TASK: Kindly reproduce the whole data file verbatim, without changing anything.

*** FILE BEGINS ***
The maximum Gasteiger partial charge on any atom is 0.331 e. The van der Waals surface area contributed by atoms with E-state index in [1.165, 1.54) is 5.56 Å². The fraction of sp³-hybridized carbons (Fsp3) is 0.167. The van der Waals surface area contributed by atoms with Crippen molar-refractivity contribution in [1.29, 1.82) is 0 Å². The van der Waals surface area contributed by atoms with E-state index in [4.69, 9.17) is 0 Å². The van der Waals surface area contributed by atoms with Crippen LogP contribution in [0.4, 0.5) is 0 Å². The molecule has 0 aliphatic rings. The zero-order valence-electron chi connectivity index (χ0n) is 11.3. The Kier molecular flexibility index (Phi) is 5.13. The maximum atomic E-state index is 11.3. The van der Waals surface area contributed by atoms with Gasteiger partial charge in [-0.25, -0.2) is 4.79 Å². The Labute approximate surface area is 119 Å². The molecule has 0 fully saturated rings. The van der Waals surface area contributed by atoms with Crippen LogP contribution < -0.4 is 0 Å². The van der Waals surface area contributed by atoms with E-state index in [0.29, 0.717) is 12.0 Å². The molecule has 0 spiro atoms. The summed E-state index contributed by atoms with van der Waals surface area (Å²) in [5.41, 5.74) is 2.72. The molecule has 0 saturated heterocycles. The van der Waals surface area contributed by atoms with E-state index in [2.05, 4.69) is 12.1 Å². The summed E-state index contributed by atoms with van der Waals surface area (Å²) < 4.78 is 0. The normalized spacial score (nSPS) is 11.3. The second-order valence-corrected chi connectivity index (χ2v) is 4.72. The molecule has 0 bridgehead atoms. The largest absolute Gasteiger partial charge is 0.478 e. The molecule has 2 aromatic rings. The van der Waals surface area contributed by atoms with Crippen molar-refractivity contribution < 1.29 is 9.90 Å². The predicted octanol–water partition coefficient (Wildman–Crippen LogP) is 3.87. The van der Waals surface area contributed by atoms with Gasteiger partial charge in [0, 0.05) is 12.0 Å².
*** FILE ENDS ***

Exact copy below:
The maximum Gasteiger partial charge on any atom is 0.331 e. The van der Waals surface area contributed by atoms with E-state index in [1.165, 1.54) is 5.56 Å². The fraction of sp³-hybridized carbons (Fsp3) is 0.167. The van der Waals surface area contributed by atoms with Crippen molar-refractivity contribution in [1.29, 1.82) is 0 Å². The van der Waals surface area contributed by atoms with E-state index in [4.69, 9.17) is 0 Å². The van der Waals surface area contributed by atoms with Crippen LogP contribution in [0.4, 0.5) is 0 Å². The molecule has 0 aliphatic rings. The zero-order valence-electron chi connectivity index (χ0n) is 11.3. The Kier molecular flexibility index (Phi) is 5.13. The maximum atomic E-state index is 11.3. The van der Waals surface area contributed by atoms with Gasteiger partial charge in [-0.25, -0.2) is 4.79 Å². The Labute approximate surface area is 119 Å². The molecule has 0 fully saturated rings. The van der Waals surface area contributed by atoms with Crippen LogP contribution < -0.4 is 0 Å². The van der Waals surface area contributed by atoms with E-state index in [0.29, 0.717) is 12.0 Å². The molecule has 0 spiro atoms. The summed E-state index contributed by atoms with van der Waals surface area (Å²) in [5.41, 5.74) is 2.72. The molecule has 0 saturated heterocycles. The van der Waals surface area contributed by atoms with E-state index in [2.05, 4.69) is 12.1 Å². The summed E-state index contributed by atoms with van der Waals surface area (Å²) < 4.78 is 0. The normalized spacial score (nSPS) is 11.3. The second-order valence-corrected chi connectivity index (χ2v) is 4.72. The molecule has 0 bridgehead atoms. The largest absolute Gasteiger partial charge is 0.478 e. The molecule has 2 aromatic rings. The van der Waals surface area contributed by atoms with Crippen molar-refractivity contribution < 1.29 is 9.90 Å². The predicted octanol–water partition coefficient (Wildman–Crippen LogP) is 3.87. The van der Waals surface area contributed by atoms with Gasteiger partial charge in [0, 0.05) is 12.0 Å².